Thursday, April 3, 2014

My Little Sashiko

This past Christmas my husband bought me a Baby Lock Sashiko machine.

 I've been sort of fascinated my this machine since I first became aware of it.  It's function is basically embellishment.  It's stitch is modeled after Japanese Sashiko embroidery.

Part of my fascination is due to the unusual way that it makes stitches.  It uses only a thread in the bobbin.  There is no top thread.  The thread somehow gets looped around itself to make the stitch.  On the front side there is actually two strands of thread in each stitch.  The back side of the stitch looks more like a standard machine spaces between the stitches.  You can vary the size of the stitch and the size of the space between the stitches.  Both of these simple variations changes the visual impact of the finished stitching quite a lot. You can also vary the amount of pressure that the foot exerts on the fabric.  The looser hold is used to make the curved patterns.  You move the fabric during the time when the needle is up.  Traditionally a solid fabric is used with a thread that provides a big color contrast. 

Threading is...well, different than any machine I've ever used.  But it's not difficult, just different.  Finally after two projects, my Sashiko cover and my most recent quilt, I think I've got straight sewing under my belt.  That doesn't mean that I'm perfect.  I still break the thread more often than I'd like.  But I feel like I can make a nice finish with straight stitches.  Next I need to work on the curved patterns.  When I first tried this, right after getting the machine, I had a lot of trouble with thread jams and broken thread.  But now that I understand the machine better I think I should be able to make curved patterns work for me.  The curved patterns seem to deliver the most punch.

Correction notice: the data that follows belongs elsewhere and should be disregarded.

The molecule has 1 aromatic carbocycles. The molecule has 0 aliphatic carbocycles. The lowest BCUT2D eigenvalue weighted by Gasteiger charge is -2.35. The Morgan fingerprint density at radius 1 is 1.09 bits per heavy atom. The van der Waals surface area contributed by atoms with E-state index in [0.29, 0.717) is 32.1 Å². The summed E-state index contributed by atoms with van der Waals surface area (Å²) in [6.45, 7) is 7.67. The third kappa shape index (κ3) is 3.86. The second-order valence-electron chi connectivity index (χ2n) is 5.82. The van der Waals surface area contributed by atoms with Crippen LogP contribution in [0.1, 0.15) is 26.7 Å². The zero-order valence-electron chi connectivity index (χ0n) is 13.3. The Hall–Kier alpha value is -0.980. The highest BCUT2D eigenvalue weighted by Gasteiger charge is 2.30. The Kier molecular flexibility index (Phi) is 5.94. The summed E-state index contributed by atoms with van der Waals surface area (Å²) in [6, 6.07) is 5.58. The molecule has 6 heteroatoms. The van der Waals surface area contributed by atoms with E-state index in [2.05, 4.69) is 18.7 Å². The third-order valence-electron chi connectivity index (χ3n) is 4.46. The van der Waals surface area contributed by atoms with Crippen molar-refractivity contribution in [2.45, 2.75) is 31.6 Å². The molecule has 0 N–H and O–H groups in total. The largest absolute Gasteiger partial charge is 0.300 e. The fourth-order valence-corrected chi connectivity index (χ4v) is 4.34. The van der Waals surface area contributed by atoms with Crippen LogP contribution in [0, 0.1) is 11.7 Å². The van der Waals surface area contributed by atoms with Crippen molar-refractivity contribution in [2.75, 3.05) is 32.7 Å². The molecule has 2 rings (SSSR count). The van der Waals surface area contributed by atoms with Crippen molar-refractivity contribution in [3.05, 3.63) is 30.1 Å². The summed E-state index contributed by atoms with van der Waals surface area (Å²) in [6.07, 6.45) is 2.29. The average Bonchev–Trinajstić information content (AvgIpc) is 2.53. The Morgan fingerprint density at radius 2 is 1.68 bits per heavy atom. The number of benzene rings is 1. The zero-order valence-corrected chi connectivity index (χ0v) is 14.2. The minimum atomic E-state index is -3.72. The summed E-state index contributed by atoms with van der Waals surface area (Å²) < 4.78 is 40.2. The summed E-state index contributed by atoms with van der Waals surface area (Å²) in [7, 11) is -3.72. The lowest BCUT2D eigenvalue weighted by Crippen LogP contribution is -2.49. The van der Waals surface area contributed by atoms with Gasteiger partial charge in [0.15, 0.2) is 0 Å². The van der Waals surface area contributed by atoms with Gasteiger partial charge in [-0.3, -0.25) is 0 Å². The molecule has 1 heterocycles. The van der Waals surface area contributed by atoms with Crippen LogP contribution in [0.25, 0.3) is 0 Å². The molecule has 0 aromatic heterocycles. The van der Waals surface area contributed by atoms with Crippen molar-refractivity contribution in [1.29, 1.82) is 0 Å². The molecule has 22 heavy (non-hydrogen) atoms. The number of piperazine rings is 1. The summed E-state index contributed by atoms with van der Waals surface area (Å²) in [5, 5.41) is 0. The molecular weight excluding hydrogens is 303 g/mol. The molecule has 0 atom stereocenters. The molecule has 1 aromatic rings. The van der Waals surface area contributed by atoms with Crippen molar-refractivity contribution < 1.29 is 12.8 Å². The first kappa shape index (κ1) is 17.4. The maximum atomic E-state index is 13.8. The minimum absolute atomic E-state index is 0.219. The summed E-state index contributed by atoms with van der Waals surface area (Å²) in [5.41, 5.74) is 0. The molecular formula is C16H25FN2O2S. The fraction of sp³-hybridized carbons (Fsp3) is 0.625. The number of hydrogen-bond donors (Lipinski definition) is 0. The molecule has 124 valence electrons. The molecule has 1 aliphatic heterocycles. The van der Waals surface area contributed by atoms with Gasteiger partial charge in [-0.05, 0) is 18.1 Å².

The machine is not computerized.  It comes with a bobbin winder and a compartment to hold some tools and extra needles and bobbins.  It uses a special needle to make the stitch work.  Baby Lock says that they make the only Sashiko machine in the industry.  The website has some great pictures of the features I've mentioned.

And, just to be clear.....I'm only sharing my experiences.  I'm not on the Baby Lock payroll in any way.  I am glad, though to answer any questions about my experience with the machine.

So, maybe I'll be able to create some items once my quilting backlog gets reduced.


  1. awesome designs though, first time I've heard of sashiko

  2. It sounds such a fascinating machine, I hope you have success with curved lines since, as you say, they're such a strong feature of Sashiko. Have you been researching Sashiko as well?

  3. I have seen this machine at a local shop, and I find sashiko quilting intriguing. It's fun having a new tool at your disposal, isn't it? I can't wait to see what else you do with it! Congrats!

  4. Such pretty stitching, Nina. You've learnt it really quickly :)